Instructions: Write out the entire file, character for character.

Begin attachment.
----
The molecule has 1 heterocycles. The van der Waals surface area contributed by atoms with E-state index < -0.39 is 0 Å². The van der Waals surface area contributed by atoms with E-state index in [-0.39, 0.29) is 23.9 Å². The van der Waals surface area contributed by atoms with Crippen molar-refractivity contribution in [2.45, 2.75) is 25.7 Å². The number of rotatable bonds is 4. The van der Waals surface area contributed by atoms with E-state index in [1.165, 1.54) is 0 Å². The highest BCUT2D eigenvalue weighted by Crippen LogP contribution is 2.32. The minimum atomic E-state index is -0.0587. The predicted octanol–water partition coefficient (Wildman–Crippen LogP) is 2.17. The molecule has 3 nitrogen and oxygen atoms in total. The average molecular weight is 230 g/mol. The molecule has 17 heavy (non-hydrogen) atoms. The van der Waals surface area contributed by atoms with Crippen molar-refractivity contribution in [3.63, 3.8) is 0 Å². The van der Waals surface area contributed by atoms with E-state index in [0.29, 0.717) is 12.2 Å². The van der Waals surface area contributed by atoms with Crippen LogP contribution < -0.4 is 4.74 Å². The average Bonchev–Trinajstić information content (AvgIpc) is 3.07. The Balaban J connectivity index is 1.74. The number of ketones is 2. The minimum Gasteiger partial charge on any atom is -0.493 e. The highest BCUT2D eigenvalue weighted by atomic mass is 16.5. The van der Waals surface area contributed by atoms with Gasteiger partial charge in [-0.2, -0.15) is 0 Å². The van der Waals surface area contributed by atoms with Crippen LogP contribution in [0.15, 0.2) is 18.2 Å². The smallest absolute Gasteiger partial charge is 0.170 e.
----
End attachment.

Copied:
The molecule has 1 heterocycles. The van der Waals surface area contributed by atoms with E-state index < -0.39 is 0 Å². The van der Waals surface area contributed by atoms with E-state index in [-0.39, 0.29) is 23.9 Å². The van der Waals surface area contributed by atoms with Crippen molar-refractivity contribution in [2.45, 2.75) is 25.7 Å². The number of rotatable bonds is 4. The van der Waals surface area contributed by atoms with E-state index in [1.165, 1.54) is 0 Å². The highest BCUT2D eigenvalue weighted by Crippen LogP contribution is 2.32. The minimum atomic E-state index is -0.0587. The predicted octanol–water partition coefficient (Wildman–Crippen LogP) is 2.17. The molecule has 3 nitrogen and oxygen atoms in total. The average molecular weight is 230 g/mol. The molecule has 17 heavy (non-hydrogen) atoms. The van der Waals surface area contributed by atoms with Crippen molar-refractivity contribution in [3.63, 3.8) is 0 Å². The van der Waals surface area contributed by atoms with E-state index in [0.29, 0.717) is 12.2 Å². The van der Waals surface area contributed by atoms with Crippen LogP contribution < -0.4 is 4.74 Å². The average Bonchev–Trinajstić information content (AvgIpc) is 3.07. The Balaban J connectivity index is 1.74. The number of ketones is 2. The minimum Gasteiger partial charge on any atom is -0.493 e. The highest BCUT2D eigenvalue weighted by atomic mass is 16.5. The van der Waals surface area contributed by atoms with Gasteiger partial charge in [-0.2, -0.15) is 0 Å². The van der Waals surface area contributed by atoms with Crippen LogP contribution in [0.15, 0.2) is 18.2 Å². The smallest absolute Gasteiger partial charge is 0.170 e.